Before trying to catch catfish raised on a steady diet of premium fish food, I thought my greatest challenge had been convincing my ex-first wife to remarry and become my second wife. Turns out, she accepted my second proposal on the first cast. Twenty-one years later, pesky catfish are the ones playing hard to get.
Lots of people want traditional channel catfish in their pond. They’re fun to watch when feeding. Quality food promotes fast growth rates. Catfish top the menu for most shoreline fish fries—if you can catch them. Don’t be fooled into thinking you’ll grow them to your preferred eating size and they’ll swim into the frying pan. Catching them takes patience and—strategy.
My friend, Chuck, and I confronted that humbling reality when starting a program to grow trophy bluegill. Bluegill found the feeder right away, put on an exciting show at feeding time, and were showing plump weight gain. It wasn’t long, however, until catfish crashed the party. The feeder was hurling pellets five seconds and we thought that would be enough for everyone. Wrong!
Have you watched a catfish cruise the surface vacuuming up high protein morsels? A bluegill doesn’t have a chance nudging its way through a school of bully catfish weighing two to 10 pounds. Even though feed was broadcast across a 20 by 45 foot area, before pellets stopped flying, the entire zone was churning with monster catfish. In less than one minute, every crumb was consumed. Bluegill couldn’t get close to the feed. Our dream of two-pound bluegill had turned into a nightmare requiring drastic action.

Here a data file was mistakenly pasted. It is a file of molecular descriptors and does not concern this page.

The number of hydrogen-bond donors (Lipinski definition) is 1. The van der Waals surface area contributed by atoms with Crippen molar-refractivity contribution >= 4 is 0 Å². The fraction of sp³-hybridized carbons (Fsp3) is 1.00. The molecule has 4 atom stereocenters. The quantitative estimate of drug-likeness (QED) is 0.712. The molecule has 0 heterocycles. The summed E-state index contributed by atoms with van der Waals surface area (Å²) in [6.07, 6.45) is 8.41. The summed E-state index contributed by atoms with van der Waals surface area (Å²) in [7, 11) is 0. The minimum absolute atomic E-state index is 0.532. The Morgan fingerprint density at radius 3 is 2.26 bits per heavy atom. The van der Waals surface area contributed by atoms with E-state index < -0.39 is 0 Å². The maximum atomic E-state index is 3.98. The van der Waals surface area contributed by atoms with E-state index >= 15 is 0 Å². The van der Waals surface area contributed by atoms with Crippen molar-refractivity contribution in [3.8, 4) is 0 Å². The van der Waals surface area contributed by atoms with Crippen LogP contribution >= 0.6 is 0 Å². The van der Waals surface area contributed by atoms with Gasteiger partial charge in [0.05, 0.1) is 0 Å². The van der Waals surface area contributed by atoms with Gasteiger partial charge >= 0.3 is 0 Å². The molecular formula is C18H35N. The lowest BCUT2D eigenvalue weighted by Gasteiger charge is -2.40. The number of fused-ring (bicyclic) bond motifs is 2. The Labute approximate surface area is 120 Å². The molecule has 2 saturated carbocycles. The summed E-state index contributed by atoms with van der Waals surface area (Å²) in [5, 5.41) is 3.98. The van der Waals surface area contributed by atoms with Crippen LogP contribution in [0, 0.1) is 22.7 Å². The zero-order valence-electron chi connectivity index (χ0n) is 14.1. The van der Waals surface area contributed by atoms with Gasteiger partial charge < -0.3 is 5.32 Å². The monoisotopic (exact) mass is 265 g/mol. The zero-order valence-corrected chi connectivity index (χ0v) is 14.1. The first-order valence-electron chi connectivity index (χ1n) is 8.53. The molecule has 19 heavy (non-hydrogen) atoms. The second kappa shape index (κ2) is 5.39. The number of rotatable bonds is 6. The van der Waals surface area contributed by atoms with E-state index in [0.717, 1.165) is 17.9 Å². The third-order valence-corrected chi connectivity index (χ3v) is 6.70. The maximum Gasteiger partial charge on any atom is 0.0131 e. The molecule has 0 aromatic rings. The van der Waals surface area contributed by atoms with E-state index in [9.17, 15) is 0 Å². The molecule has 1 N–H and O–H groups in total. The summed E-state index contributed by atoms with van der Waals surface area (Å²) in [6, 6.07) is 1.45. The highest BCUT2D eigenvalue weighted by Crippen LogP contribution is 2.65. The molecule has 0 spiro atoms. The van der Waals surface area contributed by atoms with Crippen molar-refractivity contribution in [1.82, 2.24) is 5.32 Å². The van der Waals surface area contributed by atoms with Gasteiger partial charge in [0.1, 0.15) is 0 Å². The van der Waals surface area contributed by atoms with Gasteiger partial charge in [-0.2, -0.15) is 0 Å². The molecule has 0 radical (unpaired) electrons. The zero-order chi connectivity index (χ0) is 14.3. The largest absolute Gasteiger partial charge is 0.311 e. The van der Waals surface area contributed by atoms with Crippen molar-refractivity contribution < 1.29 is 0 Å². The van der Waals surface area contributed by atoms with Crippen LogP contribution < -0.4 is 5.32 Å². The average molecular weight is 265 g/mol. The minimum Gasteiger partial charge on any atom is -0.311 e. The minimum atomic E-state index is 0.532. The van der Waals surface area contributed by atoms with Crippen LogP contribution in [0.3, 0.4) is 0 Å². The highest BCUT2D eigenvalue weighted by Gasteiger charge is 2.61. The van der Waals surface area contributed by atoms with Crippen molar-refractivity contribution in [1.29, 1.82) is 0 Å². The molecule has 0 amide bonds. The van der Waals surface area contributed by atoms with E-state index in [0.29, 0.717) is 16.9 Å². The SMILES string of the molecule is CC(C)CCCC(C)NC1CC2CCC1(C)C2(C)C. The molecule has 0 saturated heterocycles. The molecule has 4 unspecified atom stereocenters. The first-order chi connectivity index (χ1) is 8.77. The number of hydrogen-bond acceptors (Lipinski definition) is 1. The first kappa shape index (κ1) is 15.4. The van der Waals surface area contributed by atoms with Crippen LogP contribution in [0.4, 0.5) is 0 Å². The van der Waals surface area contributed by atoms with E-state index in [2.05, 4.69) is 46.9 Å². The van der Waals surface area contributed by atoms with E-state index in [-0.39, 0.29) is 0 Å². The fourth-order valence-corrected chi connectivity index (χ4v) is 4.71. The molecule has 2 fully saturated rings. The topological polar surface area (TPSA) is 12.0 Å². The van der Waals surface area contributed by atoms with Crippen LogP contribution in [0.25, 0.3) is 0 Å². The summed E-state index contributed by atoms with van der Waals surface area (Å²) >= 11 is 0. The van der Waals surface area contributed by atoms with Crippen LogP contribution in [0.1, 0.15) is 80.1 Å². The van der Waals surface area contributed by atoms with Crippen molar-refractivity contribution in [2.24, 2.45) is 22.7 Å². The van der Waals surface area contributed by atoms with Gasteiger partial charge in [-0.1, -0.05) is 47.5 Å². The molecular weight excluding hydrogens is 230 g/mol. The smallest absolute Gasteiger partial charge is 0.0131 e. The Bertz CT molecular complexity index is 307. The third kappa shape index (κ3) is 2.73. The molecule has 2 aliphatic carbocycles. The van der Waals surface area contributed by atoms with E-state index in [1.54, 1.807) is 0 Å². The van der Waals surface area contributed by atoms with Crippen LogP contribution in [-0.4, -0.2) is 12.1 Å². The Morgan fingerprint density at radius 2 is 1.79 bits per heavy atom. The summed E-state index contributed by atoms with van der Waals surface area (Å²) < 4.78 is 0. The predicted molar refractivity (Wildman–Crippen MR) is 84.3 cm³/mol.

Chuck declared we were on a mission to drastically reduce catfish competition and achieve the bluegill goal. How hard could it be to catch these spoiled critters? You could see them leaving wakes on the surface as they swam in front of the feeder minutes before it spun. Why couldn’t we flip a bread ball or any bait among the masses and pull one out every cast? After first frustrating efforts, I renamed the project—Mission Impossible.
Since our nemesis has an appetite for “smelly” things, we thought, what’s more logical than placing a glob of stink bait one-foot under a cork and flipping it among the swirling school of 40 to 50 hungry fish? We knew this would be as easy as catching them in a barrel. After all, a catfish’s whiskers are covered with taste buds. They don’t even need to put something in their mouths to taste it. They just bump it, taste it…and if they like it, they’ll eat it. With a good sense of smell and the ability to taste without eating it, we knew success was imminent.